They are an unusual team. An imam and a pastor have joined forces in Nigeria to work for peace in their country and for mutual respect between their religions. They are the recipients of the 2013 Hessian Peace Prize.
The peace prize awarded annually by the German state of Hessen is a highly regarded acknowledgment of achievements in the cause of peace by individuals around the world. The 2013 award goes to two Nigerian religious leaders, Imam Muhammad Ashafa and Pastor James Wuye (both pictured above).
The Muslim imam and the Christian pastor found their days were suddenly even fuller than usual following the announcement that they were the winners of the 2013 Hessian Peace Prize. The two founders of the "Interfaith Mediation Center" in the north Nigerian city of Kaduna are frequent guests on radio and TV talkshows.
They also take part in numerous workshops and conferences. Before leaving for the award ceremony in Germany, they told correspondent Katrin Gänsler how much it meant to them.
"Germany has a standard that is recognized internationally. If they tap us on the shoulder and say 'well done', it shows that people are listening," said Imam Ashafa.
The two have travelled a long way to become ambassadors of peace. In the mid-1980s Kaduna acquired a reputation as the center of religiously-motivated violence between Christians and Muslims. It was not unknown for several hundred people to be killed within just a few days.
In the past, the two peace prize laureates also fought against each other. Relatives and friends of both were among those killed in the violence and Pastor James Wuye lost the lower part of his right arm.
The idea of working together with a Muslim was the last thing on his mind back then. A mutual acquaintance brought the two together and from that first unwilling encounter grew a close relationship which has deepened during the past 19 years.
Pastor James Wuye says they have become brothers, partners and colleagues "like a married couple that cannot be separated. We stay together, not least for the sake of our children."
It was as a result of this feeling of responsibility for the next generation and for their home state of Kaduna and the city of the same name that the Interfaith Mediation Center was born.
The aim is to break down prejudice and strengthen trust between the two religious communities. Samson Auta has worked for the Center for several years and is proud of its contribution to the peace process.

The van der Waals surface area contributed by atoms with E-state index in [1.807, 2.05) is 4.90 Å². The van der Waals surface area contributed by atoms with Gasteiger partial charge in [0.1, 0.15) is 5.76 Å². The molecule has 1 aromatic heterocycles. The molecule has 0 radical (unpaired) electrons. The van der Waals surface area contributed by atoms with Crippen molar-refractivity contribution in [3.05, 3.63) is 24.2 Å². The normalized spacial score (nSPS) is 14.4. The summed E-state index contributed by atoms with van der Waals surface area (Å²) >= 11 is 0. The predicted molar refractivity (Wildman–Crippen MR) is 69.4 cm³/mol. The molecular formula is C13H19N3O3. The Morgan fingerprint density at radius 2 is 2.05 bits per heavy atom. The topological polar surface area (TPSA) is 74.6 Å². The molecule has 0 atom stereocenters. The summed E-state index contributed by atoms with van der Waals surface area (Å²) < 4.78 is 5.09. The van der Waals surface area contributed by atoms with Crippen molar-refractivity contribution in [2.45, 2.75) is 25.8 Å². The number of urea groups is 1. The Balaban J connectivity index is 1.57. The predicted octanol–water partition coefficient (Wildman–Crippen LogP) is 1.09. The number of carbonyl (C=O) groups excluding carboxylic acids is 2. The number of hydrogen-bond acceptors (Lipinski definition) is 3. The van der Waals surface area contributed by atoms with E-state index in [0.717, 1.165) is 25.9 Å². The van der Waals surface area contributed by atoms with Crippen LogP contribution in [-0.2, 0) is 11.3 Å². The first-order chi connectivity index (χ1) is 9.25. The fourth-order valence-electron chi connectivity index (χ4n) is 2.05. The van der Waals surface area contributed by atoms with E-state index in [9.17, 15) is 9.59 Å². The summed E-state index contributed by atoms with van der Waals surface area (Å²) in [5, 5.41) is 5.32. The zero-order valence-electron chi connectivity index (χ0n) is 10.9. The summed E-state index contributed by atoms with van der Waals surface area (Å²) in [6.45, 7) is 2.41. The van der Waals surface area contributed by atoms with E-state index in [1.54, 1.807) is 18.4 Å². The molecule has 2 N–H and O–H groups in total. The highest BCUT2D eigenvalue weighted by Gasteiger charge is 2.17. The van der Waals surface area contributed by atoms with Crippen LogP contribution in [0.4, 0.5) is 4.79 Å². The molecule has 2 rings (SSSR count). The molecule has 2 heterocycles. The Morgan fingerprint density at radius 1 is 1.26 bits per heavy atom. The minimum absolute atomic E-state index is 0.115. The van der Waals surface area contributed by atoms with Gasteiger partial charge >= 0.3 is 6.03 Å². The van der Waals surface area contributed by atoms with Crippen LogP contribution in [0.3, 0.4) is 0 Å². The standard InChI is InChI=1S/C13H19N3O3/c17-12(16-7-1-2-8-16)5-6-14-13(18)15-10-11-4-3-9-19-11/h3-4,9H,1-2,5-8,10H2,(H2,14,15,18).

"You learn what happens at the lowest levels and how one can intervene," he told DW. "Most important is that ordinary people learn to resolve problems together without waiting for the government to act."
The center played a major role in bringing peace to Kaduna for nine years. This period came to an abrupt end after the 2011 presidential election.
As it became clearer that Goodluck Jonathan, a Christian from the south, would emerge victorious, gangs of youngsters took to the streets, burning cars, houses and churches. It was not long before retaliatory attacks were launched by members of the Christian community.
This came as a huge shock to the peace ambassadors. Pastor James Wuye said he personally was not afraid in the areas where he was active as young people there knew him.
"But if I had gone to certain districts, then I would have been scared. There are people there who do not understand our work. They say to me 'James, you are always preaching peace - but look at these people you say we should be working with. How can we ever trust them again?'"
It wasn't just the street violence that scared people. Threatening text messages were also sent, saying, for example, that tonight Muslims would be coming to murder Christians.
Together with other peace activists, the imam and the pastor sent out messages of their own, saying violence is bad. If someone is killed, it doesn't matter if they were christian or muslim. What matters is that a human being is dead, they wrote.
Need for genuine dialogue
Today the influence of Islamist terror group Boko Haram is having a negative impact on inter-religious dialogue in Nigeria, although moderate Muslims reject the Islamists just as strongly as the Christians do. Nevertheless there has been a noticeable decrease in the willingness of both sides to talk to each other.
In the capital Abuja, the General Secretary of the Christian Association of Nigeria, Musa Asake, shakes his head dismissively when he hears the word 'dialogue.' He says in general, Muslims side with Boko Haram and Christians side against the Islamists.
"The dialogue will continue and we hope it will be beneficial one day. But until we get to the point where we are very honest in our own dialogue, it will just be a waste of time," he said.
But the peace ambassadors of Kaduna are not about to give up. Awards like the Hessian Peace Prize provide a strong motivation to continue, despite all the obstacles. Imam Ashafa says the prize from Germany is a further highlight in his life. It opens up new possibilities and also new challenges, above all the challenge to continue working for peace in a hostile environment.
The Hessian Peace Prize and its foundation was established in 1993 by the former governor of Hessen, Albert Osswald, and is endowed with 25,000 euros ($34,000). This is the first time the prize is shared by two recipients and the second time it goes to Africa.